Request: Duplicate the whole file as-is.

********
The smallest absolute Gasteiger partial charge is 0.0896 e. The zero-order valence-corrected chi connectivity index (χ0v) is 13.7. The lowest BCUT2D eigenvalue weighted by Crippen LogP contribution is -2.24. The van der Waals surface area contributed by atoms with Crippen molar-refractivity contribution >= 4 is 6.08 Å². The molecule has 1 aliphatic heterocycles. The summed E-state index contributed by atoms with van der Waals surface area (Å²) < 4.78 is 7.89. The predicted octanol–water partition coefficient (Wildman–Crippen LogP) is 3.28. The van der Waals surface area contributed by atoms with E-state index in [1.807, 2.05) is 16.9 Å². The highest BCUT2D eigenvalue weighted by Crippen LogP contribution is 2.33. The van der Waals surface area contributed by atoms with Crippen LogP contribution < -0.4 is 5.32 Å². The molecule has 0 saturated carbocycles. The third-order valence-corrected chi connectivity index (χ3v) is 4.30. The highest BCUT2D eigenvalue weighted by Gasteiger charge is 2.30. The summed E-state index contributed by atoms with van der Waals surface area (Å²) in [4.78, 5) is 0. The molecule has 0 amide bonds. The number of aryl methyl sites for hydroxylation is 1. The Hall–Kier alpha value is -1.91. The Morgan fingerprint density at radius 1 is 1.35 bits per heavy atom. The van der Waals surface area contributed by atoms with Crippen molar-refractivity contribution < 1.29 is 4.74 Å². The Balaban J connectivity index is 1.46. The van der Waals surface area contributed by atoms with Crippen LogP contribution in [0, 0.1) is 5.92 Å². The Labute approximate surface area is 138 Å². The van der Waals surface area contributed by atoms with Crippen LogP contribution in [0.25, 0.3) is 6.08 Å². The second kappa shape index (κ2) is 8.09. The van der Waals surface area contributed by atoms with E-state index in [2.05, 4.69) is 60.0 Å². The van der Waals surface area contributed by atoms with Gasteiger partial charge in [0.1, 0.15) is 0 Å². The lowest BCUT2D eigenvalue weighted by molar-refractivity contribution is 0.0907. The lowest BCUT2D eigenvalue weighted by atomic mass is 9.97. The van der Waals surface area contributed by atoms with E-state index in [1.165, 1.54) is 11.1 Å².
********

The smallest absolute Gasteiger partial charge is 0.0896 e. The zero-order valence-corrected chi connectivity index (χ0v) is 13.7. The lowest BCUT2D eigenvalue weighted by Crippen LogP contribution is -2.24. The van der Waals surface area contributed by atoms with Crippen molar-refractivity contribution >= 4 is 6.08 Å². The molecule has 1 aliphatic heterocycles. The summed E-state index contributed by atoms with van der Waals surface area (Å²) < 4.78 is 7.89. The predicted octanol–water partition coefficient (Wildman–Crippen LogP) is 3.28. The van der Waals surface area contributed by atoms with E-state index in [1.807, 2.05) is 16.9 Å². The highest BCUT2D eigenvalue weighted by Crippen LogP contribution is 2.33. The van der Waals surface area contributed by atoms with Crippen LogP contribution < -0.4 is 5.32 Å². The molecule has 0 saturated carbocycles. The third-order valence-corrected chi connectivity index (χ3v) is 4.30. The highest BCUT2D eigenvalue weighted by Gasteiger charge is 2.30. The summed E-state index contributed by atoms with van der Waals surface area (Å²) in [4.78, 5) is 0. The molecule has 0 amide bonds. The number of aryl methyl sites for hydroxylation is 1. The Hall–Kier alpha value is -1.91. The Morgan fingerprint density at radius 1 is 1.35 bits per heavy atom. The van der Waals surface area contributed by atoms with Crippen molar-refractivity contribution < 1.29 is 4.74 Å². The Balaban J connectivity index is 1.46. The van der Waals surface area contributed by atoms with Crippen LogP contribution in [0, 0.1) is 5.92 Å². The Labute approximate surface area is 138 Å². The van der Waals surface area contributed by atoms with Crippen LogP contribution in [0.25, 0.3) is 6.08 Å². The second kappa shape index (κ2) is 8.09. The van der Waals surface area contributed by atoms with E-state index in [2.05, 4.69) is 60.0 Å². The van der Waals surface area contributed by atoms with Gasteiger partial charge in [0.1, 0.15) is 0 Å². The lowest BCUT2D eigenvalue weighted by molar-refractivity contribution is 0.0907. The lowest BCUT2D eigenvalue weighted by atomic mass is 9.97. The van der Waals surface area contributed by atoms with E-state index in [1.165, 1.54) is 11.1 Å².